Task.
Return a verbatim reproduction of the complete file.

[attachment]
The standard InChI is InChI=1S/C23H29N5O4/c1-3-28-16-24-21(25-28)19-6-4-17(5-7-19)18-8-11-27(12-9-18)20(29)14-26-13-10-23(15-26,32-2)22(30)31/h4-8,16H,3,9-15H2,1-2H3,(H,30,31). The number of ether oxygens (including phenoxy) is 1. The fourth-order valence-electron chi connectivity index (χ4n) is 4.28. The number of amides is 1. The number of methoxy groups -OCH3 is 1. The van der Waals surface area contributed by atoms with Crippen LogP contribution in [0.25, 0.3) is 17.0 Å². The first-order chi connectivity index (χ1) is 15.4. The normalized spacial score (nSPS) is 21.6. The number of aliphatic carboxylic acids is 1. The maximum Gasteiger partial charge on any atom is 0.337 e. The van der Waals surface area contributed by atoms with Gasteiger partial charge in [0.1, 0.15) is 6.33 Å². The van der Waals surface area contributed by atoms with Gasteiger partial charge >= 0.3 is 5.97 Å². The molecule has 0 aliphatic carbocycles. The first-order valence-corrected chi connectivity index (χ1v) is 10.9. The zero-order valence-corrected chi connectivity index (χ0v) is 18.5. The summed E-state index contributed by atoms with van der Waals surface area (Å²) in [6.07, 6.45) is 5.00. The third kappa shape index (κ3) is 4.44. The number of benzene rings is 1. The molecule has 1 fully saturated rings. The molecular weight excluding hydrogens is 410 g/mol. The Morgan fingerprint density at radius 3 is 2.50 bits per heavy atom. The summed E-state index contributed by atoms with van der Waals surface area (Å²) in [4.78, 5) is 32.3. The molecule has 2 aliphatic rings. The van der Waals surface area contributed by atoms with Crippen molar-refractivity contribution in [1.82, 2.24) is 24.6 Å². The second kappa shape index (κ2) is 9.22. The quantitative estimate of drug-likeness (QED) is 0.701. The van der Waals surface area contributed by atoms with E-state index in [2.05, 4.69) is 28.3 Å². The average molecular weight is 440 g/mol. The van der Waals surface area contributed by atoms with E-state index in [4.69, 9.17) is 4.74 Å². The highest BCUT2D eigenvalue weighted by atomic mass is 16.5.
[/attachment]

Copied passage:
The standard InChI is InChI=1S/C23H29N5O4/c1-3-28-16-24-21(25-28)19-6-4-17(5-7-19)18-8-11-27(12-9-18)20(29)14-26-13-10-23(15-26,32-2)22(30)31/h4-8,16H,3,9-15H2,1-2H3,(H,30,31). The number of ether oxygens (including phenoxy) is 1. The fourth-order valence-electron chi connectivity index (χ4n) is 4.28. The number of amides is 1. The number of methoxy groups -OCH3 is 1. The van der Waals surface area contributed by atoms with Crippen LogP contribution in [0.25, 0.3) is 17.0 Å². The first-order chi connectivity index (χ1) is 15.4. The normalized spacial score (nSPS) is 21.6. The number of aliphatic carboxylic acids is 1. The maximum Gasteiger partial charge on any atom is 0.337 e. The van der Waals surface area contributed by atoms with Gasteiger partial charge in [0.1, 0.15) is 6.33 Å². The van der Waals surface area contributed by atoms with Gasteiger partial charge >= 0.3 is 5.97 Å². The molecule has 0 aliphatic carbocycles. The first-order valence-corrected chi connectivity index (χ1v) is 10.9. The zero-order valence-corrected chi connectivity index (χ0v) is 18.5. The summed E-state index contributed by atoms with van der Waals surface area (Å²) in [6.07, 6.45) is 5.00. The third kappa shape index (κ3) is 4.44. The number of benzene rings is 1. The molecule has 1 fully saturated rings. The molecular weight excluding hydrogens is 410 g/mol. The Morgan fingerprint density at radius 3 is 2.50 bits per heavy atom. The summed E-state index contributed by atoms with van der Waals surface area (Å²) in [4.78, 5) is 32.3. The molecule has 2 aliphatic rings. The van der Waals surface area contributed by atoms with Crippen molar-refractivity contribution in [1.82, 2.24) is 24.6 Å². The second kappa shape index (κ2) is 9.22. The quantitative estimate of drug-likeness (QED) is 0.701. The van der Waals surface area contributed by atoms with E-state index in [2.05, 4.69) is 28.3 Å². The average molecular weight is 440 g/mol. The van der Waals surface area contributed by atoms with E-state index in [4.69, 9.17) is 4.74 Å². The highest BCUT2D eigenvalue weighted by atomic mass is 16.5.